Documenting Archaeology | Dept. of History and Cultures, University of Bologna

Urban Archaeology Project in Senigallia: from Anthropological to Archaeological Analysis. A short presentation


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The project “Urban Archaeology in Senigallia” is the result of a collaboration between the Soprintendenza Archeologica of the Marche Region, the municipality of Senigallia and the Department of History, Culture and Civilisation of the University of Bologna and has the objective to enhance the knowledge of the history of Senigallia. Since 2010, researchers have shed light on the Roman and Pre-Roman ages, whilst the Late Antique and Early Middle Ages still remain substantially unknown. Analyses of skeletal remains aim to obtain information about the Late Antique and Early middle Ages, in order to contribute to the completion of the archaeological and historical context of the city of Senigallia.

The present study has tried to integrate and compare data and information obtained by using different approaches, both historical and archaeological, with the contribution of physical anthropology, in order to gain more information about transformations that are relevant to Senigallia in the post antique age.

The analyses reveal useful information about the chronology of the burials, the distribution of the graves, their relationship with the surrounding structures and the life conditions of the population, helping thus to enhance the knowledge of the archaeological and historical landscape of the city of Senigallia.

Archaeological Analysis

Since 2010, the Department of History, Cultures and Civilizations of the University of Bologna is involved in a series of excavations close to the historical centre of Senigallia (AN). The remains of the individual graves were recovered in the first half of the 1990s, during the excavations of the archaeological areaLa Fenice (Fig. 1) on the occasion of the rebuilding of the nineteenth-century theatre.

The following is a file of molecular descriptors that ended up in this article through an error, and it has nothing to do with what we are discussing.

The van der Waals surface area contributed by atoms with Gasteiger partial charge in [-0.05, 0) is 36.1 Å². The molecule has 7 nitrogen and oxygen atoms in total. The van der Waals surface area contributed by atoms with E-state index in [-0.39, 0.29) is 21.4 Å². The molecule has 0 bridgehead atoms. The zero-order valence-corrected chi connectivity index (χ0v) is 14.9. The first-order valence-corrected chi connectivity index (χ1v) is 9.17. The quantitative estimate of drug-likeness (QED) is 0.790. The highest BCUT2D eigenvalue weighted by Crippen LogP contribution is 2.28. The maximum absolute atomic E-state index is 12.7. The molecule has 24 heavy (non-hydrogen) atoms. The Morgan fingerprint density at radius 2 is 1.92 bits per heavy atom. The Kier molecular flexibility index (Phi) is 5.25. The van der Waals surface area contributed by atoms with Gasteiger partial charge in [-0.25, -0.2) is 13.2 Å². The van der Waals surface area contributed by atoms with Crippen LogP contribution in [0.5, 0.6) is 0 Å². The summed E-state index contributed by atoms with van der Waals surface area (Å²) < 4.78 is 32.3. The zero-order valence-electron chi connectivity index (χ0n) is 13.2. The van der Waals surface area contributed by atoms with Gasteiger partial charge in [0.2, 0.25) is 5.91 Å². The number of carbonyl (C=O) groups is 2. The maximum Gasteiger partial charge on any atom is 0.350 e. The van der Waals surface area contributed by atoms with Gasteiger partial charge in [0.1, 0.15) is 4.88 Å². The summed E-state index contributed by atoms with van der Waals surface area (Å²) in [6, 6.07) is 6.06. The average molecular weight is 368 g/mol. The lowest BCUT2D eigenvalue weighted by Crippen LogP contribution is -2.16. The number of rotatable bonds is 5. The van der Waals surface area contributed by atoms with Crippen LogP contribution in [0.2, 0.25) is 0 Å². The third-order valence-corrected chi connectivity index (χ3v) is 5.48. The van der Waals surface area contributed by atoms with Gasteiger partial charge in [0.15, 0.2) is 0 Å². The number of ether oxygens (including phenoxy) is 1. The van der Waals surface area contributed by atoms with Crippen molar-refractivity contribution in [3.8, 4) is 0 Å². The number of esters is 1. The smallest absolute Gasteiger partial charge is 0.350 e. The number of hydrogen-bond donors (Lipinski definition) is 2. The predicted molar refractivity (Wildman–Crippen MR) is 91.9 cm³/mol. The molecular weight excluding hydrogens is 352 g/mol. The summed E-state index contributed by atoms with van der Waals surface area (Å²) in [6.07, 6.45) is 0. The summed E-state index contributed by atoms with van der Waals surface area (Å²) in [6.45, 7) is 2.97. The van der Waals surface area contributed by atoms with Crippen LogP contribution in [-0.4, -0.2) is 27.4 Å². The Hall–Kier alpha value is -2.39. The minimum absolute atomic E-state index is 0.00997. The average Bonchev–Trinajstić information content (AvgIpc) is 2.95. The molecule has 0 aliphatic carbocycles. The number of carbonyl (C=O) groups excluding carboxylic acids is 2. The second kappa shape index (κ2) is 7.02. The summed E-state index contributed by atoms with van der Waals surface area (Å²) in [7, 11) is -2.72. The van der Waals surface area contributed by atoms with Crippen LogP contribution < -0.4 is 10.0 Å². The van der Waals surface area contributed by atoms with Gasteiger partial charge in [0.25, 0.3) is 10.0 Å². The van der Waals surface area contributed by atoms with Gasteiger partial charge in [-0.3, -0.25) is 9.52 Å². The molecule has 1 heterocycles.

This site has been inhabited since the third century B.C. and archaeologists revealed remains of at least three domus, a secondary crossroad and mid republican and late imperial floors. From the sixth century AD, this area changed its function: remains of lime kilns and a series of layers over the Late Antique plans of frequentation were found. The burials are distributed throughout the thickness of the layers. The most ancient graves are cut in the Late Antiquity floors and are related to the domus and the paved road (Fig. 2). The distribution of the other burials, instead, is characterized by a complete indifference to the Roman structures as their memory seems to have disappeared, buried under the sediments.

The archaeological analysis has been extended to other funerary contexts in the western zone of the historical centre. In via Baroccio the excavations have brought to light remains of a sanctuary and a section of the city walls of republican period. Similarly to the excavation of La Fenice, the stratigraphic sequence have shown deposit layers over the Late Antique level. Outside the walls, in these levels, two burials with the same orientation of the wall have been identified, proving that at the moment of the burial, the walls—or at least a part of them—were still visible.

A similar stratigraphic sequence was documentetd in another funerary context, during the excavation of piazza Garibaldi, where in the deposit layers on topo of the Late Antique floors, two more burials have been found. These anthropological remains have been referred to the the sixth century AD by radiocarbon dating. This absolute chronological value can be applied also to the other contexts.